Well, some parents in our busy world today take their children as young as three months or even less to some form of schools especially crèches, while others may decide to wait until about age 2/3 years before enrolling their little ones in school.

To decide on what is best for a child at a certain age, it is advisable to understand the child’s developmental needs and see if the choice will help the child or do otherwise.

Sadly, many parents who enroll their children into schools at an early age will have limited opportunity to bond with their children. The parent to child bonding is a necessary aspect of a child’s emotional development. They are also not able to monitor the child’s progress as he/she attains age expected developmental milestones. Such children may eventually learn to sit, crawl, walk and talk in school in the absence of the parent. These schools usually have other children to be attended to as well. Therefore your child may not get adequate attention and care.

Parents are the ones that can truly give proper care and attention to their children especially at such a tender age.

You need to closely study and monitor your child;

  • Discover what he/she enjoys eating or drinking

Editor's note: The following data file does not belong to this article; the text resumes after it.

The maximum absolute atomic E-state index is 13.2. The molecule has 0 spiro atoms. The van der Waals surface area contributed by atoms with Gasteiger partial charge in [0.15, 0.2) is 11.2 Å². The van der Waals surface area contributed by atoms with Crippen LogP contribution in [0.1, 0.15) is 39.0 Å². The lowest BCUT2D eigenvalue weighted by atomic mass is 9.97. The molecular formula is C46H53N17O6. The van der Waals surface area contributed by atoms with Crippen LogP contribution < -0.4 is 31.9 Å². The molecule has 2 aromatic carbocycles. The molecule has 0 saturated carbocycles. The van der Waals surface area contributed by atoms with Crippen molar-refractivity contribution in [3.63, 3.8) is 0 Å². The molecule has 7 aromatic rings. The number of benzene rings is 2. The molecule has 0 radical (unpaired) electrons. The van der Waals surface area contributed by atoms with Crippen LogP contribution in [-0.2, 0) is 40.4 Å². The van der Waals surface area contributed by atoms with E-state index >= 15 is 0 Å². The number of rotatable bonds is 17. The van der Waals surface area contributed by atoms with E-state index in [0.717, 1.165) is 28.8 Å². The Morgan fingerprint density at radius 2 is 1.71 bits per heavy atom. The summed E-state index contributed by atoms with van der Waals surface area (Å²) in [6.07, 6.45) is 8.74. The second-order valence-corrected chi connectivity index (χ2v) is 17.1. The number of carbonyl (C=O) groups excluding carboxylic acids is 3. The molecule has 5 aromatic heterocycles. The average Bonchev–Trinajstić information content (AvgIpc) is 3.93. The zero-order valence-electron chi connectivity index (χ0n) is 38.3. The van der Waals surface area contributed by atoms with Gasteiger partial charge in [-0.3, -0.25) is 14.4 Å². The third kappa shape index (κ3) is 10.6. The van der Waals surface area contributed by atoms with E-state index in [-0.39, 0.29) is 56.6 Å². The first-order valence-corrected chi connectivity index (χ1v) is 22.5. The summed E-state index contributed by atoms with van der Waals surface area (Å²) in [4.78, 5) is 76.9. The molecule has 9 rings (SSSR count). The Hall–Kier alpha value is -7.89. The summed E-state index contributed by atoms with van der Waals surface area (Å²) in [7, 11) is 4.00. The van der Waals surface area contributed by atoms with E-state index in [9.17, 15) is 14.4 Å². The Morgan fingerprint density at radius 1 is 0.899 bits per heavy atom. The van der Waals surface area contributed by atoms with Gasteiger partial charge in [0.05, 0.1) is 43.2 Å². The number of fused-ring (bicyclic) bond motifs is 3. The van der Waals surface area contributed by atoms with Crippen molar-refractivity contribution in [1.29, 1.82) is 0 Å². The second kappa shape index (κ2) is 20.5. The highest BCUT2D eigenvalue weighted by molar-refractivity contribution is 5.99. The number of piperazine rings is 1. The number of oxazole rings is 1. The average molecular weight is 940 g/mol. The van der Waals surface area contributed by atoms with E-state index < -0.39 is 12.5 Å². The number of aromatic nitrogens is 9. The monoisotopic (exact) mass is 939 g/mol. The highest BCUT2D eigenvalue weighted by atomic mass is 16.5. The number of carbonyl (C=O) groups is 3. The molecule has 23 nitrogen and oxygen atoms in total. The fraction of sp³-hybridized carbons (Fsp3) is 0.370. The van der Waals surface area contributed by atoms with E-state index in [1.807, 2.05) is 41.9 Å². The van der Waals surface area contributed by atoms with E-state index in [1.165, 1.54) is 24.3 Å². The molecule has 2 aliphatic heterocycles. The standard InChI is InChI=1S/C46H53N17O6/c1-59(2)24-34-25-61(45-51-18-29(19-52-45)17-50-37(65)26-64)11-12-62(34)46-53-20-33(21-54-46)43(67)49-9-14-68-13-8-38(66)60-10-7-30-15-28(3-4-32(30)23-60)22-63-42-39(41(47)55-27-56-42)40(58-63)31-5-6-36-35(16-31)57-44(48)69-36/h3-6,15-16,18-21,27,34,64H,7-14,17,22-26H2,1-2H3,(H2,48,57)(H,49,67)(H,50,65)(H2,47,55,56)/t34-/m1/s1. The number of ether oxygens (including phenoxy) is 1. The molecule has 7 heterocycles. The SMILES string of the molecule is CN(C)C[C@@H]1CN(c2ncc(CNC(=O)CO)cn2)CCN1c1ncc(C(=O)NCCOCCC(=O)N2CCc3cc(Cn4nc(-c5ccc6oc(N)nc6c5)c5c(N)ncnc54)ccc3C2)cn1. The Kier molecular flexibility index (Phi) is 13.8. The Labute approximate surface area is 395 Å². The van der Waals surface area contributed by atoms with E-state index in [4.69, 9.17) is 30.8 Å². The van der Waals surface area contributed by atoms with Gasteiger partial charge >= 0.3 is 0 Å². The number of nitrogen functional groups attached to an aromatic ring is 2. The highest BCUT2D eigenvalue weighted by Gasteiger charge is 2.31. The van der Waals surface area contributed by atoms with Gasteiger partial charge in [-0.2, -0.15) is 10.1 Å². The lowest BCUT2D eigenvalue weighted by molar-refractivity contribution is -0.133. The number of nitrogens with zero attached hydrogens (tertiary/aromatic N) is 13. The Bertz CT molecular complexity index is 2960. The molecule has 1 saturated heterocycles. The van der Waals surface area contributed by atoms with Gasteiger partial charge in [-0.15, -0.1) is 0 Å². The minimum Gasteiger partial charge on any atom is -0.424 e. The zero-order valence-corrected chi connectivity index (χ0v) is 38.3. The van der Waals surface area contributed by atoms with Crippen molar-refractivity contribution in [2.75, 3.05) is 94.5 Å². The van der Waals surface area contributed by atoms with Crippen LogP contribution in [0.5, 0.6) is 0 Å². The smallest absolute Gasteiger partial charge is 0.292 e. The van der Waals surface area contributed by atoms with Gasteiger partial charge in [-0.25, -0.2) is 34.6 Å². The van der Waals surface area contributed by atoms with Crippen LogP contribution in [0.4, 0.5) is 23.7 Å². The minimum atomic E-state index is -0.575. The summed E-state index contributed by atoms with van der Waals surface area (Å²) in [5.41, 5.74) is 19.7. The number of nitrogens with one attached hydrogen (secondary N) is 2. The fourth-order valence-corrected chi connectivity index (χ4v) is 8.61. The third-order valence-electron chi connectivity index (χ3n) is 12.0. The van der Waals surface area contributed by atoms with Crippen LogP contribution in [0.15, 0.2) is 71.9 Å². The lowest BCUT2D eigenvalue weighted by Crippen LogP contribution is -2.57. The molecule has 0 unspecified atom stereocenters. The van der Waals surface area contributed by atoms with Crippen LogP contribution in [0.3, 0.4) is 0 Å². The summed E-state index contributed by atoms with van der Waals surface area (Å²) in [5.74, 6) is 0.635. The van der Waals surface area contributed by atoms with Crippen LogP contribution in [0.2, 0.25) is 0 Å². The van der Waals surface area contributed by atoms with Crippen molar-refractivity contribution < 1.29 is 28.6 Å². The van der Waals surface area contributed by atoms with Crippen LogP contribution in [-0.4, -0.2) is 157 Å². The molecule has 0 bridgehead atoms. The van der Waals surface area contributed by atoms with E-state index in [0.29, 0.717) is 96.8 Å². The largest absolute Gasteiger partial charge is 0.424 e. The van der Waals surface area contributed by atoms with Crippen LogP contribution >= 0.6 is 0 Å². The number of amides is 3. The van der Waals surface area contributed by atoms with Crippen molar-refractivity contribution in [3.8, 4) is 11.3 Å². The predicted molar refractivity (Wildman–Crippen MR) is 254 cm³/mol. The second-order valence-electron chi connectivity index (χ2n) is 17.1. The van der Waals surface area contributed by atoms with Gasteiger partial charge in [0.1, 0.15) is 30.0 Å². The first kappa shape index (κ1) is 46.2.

• Study his/her toileting pattern
  • Be familiar with his/her sleep-wake pattern
  • Monitor his/her language and motor development

If parents are fully involved in their child’s overall development, then such a child is being prepared for school.

Here are some important skills preschoolers can learn from home:

  • Basic Social Skills: build up your child’s social skills by modelling and practicing with him/her how to relate well with other kids. Watch how your child relates with his/her peers. Encourage good behaviours with praises and other forms of motivation and discourage bad behaviours as well.

 

  • Virtues: Home is the first place a child learns virtues. After all, “Charity begins at home”, Preschoolers can learn to be polite, to share and to forgive, by watching their parents. When parents instill virtues in their child, it would be easier for such a child to relate with other children when they start schooling.